I've been lucky enough in my running career to receive support from some great shoe companies: from Nike, in college; to Brooks, when I ran for the Haddonfield Running Company during medical school and residency; and as part of the Inov-8 pro deal team in 2011. And I'm thrilled now to announce a partnership with Salming, which entered the US market last year and is making great strides on the running, triathlon, and trail running scene.
|The great Borje Salming.|
The running shoes are borne out of Salming's holistic approach to evaluating running form, exemplified by their innovative RunLAB in Gothenburg, which incorporates real-time stride analysis, motion capture, and video to measure individual biomechanics and then derive coaching plans aimed at increasing performance and decreasing injury risk. Salming's running shoes have garnered multiple awards overseas and debuted in the US late last year. While the RunLAB has not yet reached US shores, the brand is committed to bringing the insights gained there to their shoe design. Specifically, they focus on producing light, flexible shoes that allow for a "natural" foot strike and greater ground feel and proprioception.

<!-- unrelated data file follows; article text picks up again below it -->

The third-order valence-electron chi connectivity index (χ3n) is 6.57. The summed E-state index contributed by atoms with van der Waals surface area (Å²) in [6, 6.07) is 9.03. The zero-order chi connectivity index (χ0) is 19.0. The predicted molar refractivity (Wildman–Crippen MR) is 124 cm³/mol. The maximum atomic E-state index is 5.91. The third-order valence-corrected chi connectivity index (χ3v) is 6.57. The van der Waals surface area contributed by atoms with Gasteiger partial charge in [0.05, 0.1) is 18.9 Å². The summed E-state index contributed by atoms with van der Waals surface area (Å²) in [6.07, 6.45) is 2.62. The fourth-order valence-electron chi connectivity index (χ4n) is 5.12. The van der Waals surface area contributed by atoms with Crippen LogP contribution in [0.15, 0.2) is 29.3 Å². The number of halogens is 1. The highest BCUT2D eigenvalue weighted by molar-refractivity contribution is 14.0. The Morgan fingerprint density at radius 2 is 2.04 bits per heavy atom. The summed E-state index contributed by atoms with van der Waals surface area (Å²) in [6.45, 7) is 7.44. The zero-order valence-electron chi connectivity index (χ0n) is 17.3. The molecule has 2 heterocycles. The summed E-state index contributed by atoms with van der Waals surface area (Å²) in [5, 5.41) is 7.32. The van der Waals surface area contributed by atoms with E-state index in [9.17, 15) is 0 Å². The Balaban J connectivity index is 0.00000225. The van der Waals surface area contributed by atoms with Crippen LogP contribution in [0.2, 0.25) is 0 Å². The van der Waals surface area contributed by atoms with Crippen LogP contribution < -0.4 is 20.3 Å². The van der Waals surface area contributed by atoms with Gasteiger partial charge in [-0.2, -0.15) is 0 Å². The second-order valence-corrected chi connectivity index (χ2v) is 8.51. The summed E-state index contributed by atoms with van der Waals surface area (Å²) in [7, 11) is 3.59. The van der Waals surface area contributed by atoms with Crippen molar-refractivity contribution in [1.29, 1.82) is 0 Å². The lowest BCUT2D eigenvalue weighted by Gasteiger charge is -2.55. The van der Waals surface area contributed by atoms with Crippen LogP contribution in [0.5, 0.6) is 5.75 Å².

Now, let's not get into a huge thing here. Few things polarize a friendly running discussion more than the debate over "natural" running, heel-striking vs. forefoot striking, barefoot running, minimalism, maximalism, and Born to Run. (BTW: They're making a Born to Run movie! With Matthew McConaughey! Tell me you're not gonna watch that.) It's my blog, so I'll tell you what I think (and feel free to comment below) and then we'll move on: I think that the minimalist movement, although it got co-opted and taken too far, spurred some of the best advances in shoe technology and design in the past thirty years. Whether or not you run in minimalist shoes, you've benefitted from the impact it had on the industry. Without people talking about heel-toe drop and foot strike, you never see Hoka One One, Altra, Scott, or a host of great shoes from New Balance, asics, and the rest of the shoe giants.
Trail T1, checks in at just over ten ounces. Stack heights are low, which does increase the ground feel and responsiveness, to some extent at the cost of cushioning, but not overwhelmingly so. They are modern shoes with a classic feel. Overall, they embody the brand's tagline, "No nonsense." These are no-nonsense running shoes.
|The Distance A2.|
I couldn't be prouder or more excited to be representing Salming in 2015 with a fantastic group of athletes (including local legends Bec and Laurel Wassner!), who are all much, much more accomplished than I. I'll be sporting the gear starting at next month's Mount Mitchell Challenge and throughout the rest of the year. Please check them out and hit me up with any questions you have about the shoes or the brand. Gonna be a great year!